On August 18, 1920, Tennessee became the thirty-sixth and final state necessary to ratify the Nineteenth Amendment to the United States Constitution, which provided women the right to vote. Disfranchising voter registration requirements continued to keep most African Americans and many poor whites, both men and women, off the voter rolls.

The need to create work for the unemployed during the Great Depression, a desire for rural electrification, the need to control annual spring flooding and improve shipping capacity on the Tennessee River were all factors that drove the federal creation of the Tennessee Valley Authority (TVA) in 1933. Through the power of the TVA projects, Tennessee quickly became the nation's largest public utility supplier.

During World War II, the availability of abundant TVA electrical power led the Manhattan Project to locate one of the principal sites for production and isolation of weapons-grade fissile material in East Tennessee. The planned community of Oak Ridge was built from scratch to provide accommodations for the facilities and workers. These sites are now Oak Ridge National Laboratory, the Y-12 National Security Complex, and the East Tennessee Technology Park.

Despite recognized effects of limiting voting by poor whites, successive legislatures expanded the reach of the disfranchising laws until they covered the state. Political scientist V. O. Key, Jr. argued in 1949 that:

...the size of the poll tax did not inhibit voting as much as the inconvenience of paying it. County officers regulated the vote by providing opportunities to pay the tax (as they did in Knoxville), or conversely by making payment as difficult as possible. Such manipulation of the tax, and therefore the vote, created an opportunity for the rise of urban bosses and political machines. Urban politicians bought large blocks of poll tax receipts and distributed them to blacks and whites, who then voted as instructed.[7]

In 1953 state legislators amended the state constitution, removing the poll tax. In many areas both blacks and poor whites still faced subjectively applied barriers to voter registration that did not end until after passage of national civil rights legislation, including the Voting Rights Act of 1965.[7]

Tennessee celebrated its bicentennial in 1996. With a yearlong statewide celebration entitled "Tennessee 200", it opened a new state park (Bicentennial Mall) at the foot of Capitol Hill in Nashville.

The state has had major disasters, such as the Great Train Wreck of 1918, one of the worst train accidents in U.S. history,[39] and the SS Sultana explosion on the Mississippi River near Memphis, the deadliest maritime disaster in U.S. history.[40]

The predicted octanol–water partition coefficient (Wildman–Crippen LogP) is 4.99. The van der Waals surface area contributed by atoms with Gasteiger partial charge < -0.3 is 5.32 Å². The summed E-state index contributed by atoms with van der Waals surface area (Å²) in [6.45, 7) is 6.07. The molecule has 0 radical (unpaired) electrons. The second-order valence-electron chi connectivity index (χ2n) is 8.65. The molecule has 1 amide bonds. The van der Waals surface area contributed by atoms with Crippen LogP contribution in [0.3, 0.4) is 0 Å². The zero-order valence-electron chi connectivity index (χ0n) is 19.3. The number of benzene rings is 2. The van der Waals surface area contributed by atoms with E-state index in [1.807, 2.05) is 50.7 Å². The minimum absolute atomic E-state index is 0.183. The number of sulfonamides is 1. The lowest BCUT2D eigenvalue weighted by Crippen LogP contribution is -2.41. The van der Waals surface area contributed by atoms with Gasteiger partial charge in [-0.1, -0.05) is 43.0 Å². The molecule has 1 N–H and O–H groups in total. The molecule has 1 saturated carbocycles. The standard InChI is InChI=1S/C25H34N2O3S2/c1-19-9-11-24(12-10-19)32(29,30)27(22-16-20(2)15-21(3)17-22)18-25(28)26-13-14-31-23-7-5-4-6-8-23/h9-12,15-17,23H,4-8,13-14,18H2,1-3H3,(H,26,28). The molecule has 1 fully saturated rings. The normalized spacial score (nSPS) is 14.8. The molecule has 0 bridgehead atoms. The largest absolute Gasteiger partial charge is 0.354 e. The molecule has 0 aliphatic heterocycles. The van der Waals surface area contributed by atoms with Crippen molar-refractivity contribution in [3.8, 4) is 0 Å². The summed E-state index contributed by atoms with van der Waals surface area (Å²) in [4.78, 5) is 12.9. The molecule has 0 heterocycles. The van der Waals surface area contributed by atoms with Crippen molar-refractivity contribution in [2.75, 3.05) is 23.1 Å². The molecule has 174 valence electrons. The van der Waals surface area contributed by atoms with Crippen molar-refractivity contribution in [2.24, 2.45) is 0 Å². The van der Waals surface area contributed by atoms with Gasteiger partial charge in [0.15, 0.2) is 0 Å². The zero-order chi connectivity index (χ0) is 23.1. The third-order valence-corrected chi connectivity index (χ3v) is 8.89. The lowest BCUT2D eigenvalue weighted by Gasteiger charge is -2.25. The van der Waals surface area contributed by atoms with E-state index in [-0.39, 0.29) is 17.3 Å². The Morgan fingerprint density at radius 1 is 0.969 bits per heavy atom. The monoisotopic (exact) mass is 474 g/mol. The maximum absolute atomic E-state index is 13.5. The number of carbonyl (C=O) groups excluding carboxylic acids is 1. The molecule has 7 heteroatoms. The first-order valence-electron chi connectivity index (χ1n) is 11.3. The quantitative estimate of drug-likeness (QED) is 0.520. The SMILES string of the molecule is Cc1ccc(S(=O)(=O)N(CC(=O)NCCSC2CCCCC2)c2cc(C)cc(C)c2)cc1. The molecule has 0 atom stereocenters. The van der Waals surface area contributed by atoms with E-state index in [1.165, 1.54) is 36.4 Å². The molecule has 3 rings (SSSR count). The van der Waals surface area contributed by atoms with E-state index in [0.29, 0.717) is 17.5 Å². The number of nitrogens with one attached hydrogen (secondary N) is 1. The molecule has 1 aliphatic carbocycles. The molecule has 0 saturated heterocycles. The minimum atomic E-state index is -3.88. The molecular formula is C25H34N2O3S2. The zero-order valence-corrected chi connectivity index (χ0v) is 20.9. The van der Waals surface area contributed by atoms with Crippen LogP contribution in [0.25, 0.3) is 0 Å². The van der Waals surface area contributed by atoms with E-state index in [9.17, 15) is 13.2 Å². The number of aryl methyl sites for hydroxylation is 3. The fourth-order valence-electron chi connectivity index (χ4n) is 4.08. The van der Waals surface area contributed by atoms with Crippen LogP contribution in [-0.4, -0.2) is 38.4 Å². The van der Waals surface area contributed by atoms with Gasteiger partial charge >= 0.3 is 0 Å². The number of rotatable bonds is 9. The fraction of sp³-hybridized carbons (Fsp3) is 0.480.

21st century[edit]

In 2002, businessman Phil Bredesen was elected as the 48th governor. Also in 2002, Tennessee amended the state constitution to allow for the establishment of a lottery. Tennessee's Bob Corker was the only freshman Republican elected to the United States Senate in the 2006 midterm elections. The state constitution was amended to reject same-sex marriage. In January 2007, Ron Ramsey became the first Republican elected as Speaker of the State Senate since Reconstruction, as a result of the realignment of the Democratic and Republican parties in the South since the late 20th century, with Republicans now elected by white conservative voters, who previously had supported Democrats.

In 2010, during the 2010 midterm elections, Bill Haslam succeeded Bredesen, who was term-limited, to become the 49th Governor of Tennessee. In April and May 2010, flooding in Middle Tennessee devastated Nashville and other parts of Middle Tennessee. In 2011, parts of East Tennessee, including Hamilton County and Apison in Bradley County, were devastated by the April 2011 tornado outbreak.

Demographics[edit]

Historical population
CensusPop.
179035,691
1800105,602195.9%
1810261,727147.8%
1820422,82361.6%
1830681,90461.3%
1840829,21021.6%
18501,002,71720.9%
18601,109,80110.7%
18701,258,52013.4%
18801,542,35922.6%
18901,767,51814.6%
19002,020,61614.3%
19102,184,7898.1%
19202,337,8857.0%
19302,616,55611.9%
19402,915,84111.4%
19503,291,71812.9%
19603,567,0898.4%
19703,923,68710.0%
19804,591,12017.0%
19904,877,1856.2%
20005,689,28316.7%
20106,346,10511.5%
Est. 20136,495,9782.4%
Source: 1910–2010[41]
2013 Estimate[42]

The United States Census Bureau estimates that the population of Tennessee was 6,495,978 on July 1, 2013, a 2.4% increase since the 2010 United States Census.[1] The center of population of Tennessee is located in Rutherford County, in the city of Murfreesboro.[43]

According to the U.S. Census Bureau, as of 2013, Tennessee had an estimated population of 6,495,978, which is an increase of 39,735, from the prior year and an increase of 149,873, or 2.36%, since the year 2010. This includes a natural increase since the last census of 142,266 people (that is 493,881 births minus 351,615 deaths), and an increase from net migration of 219,551 people into the state. Immigration from outside the United States resulted in a net increase of 59,385 people, and migration within the country produced a net increase of 160,166 people. 20% of Tennesseans were born outside the South, compared to a figure of 13.5% in 1990.[44]